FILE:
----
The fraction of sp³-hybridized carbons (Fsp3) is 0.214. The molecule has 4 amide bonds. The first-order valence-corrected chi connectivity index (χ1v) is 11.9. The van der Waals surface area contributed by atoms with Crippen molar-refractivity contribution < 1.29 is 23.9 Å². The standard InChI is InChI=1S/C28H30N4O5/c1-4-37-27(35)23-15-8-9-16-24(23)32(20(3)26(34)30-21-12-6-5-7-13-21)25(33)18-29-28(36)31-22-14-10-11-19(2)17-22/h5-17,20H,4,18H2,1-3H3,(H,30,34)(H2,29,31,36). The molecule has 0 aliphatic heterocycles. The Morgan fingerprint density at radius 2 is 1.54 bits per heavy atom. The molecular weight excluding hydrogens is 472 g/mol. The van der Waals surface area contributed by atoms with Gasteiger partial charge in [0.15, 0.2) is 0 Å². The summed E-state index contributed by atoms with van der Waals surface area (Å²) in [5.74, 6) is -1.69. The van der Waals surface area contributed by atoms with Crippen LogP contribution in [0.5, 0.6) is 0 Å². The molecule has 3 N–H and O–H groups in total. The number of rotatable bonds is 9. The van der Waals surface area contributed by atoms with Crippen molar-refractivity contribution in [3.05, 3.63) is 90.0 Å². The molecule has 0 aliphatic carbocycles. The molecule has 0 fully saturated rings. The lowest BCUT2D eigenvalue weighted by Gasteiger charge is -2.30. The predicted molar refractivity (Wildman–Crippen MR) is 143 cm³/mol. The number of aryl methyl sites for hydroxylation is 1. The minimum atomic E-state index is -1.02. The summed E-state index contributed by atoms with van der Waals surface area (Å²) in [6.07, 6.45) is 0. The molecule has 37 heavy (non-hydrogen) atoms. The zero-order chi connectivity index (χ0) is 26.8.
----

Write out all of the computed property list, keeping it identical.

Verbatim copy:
The fraction of sp³-hybridized carbons (Fsp3) is 0.214. The molecule has 4 amide bonds. The first-order valence-corrected chi connectivity index (χ1v) is 11.9. The van der Waals surface area contributed by atoms with Crippen molar-refractivity contribution < 1.29 is 23.9 Å². The standard InChI is InChI=1S/C28H30N4O5/c1-4-37-27(35)23-15-8-9-16-24(23)32(20(3)26(34)30-21-12-6-5-7-13-21)25(33)18-29-28(36)31-22-14-10-11-19(2)17-22/h5-17,20H,4,18H2,1-3H3,(H,30,34)(H2,29,31,36). The molecule has 0 aliphatic heterocycles. The Morgan fingerprint density at radius 2 is 1.54 bits per heavy atom. The molecular weight excluding hydrogens is 472 g/mol. The van der Waals surface area contributed by atoms with Gasteiger partial charge in [0.15, 0.2) is 0 Å². The summed E-state index contributed by atoms with van der Waals surface area (Å²) in [5.74, 6) is -1.69. The van der Waals surface area contributed by atoms with Crippen LogP contribution in [0.5, 0.6) is 0 Å². The molecule has 3 N–H and O–H groups in total. The number of rotatable bonds is 9. The van der Waals surface area contributed by atoms with Crippen molar-refractivity contribution in [3.05, 3.63) is 90.0 Å². The molecule has 0 aliphatic carbocycles. The molecule has 0 fully saturated rings. The lowest BCUT2D eigenvalue weighted by Gasteiger charge is -2.30. The predicted molar refractivity (Wildman–Crippen MR) is 143 cm³/mol. The number of aryl methyl sites for hydroxylation is 1. The minimum atomic E-state index is -1.02. The summed E-state index contributed by atoms with van der Waals surface area (Å²) in [6.07, 6.45) is 0. The molecule has 37 heavy (non-hydrogen) atoms. The zero-order chi connectivity index (χ0) is 26.8.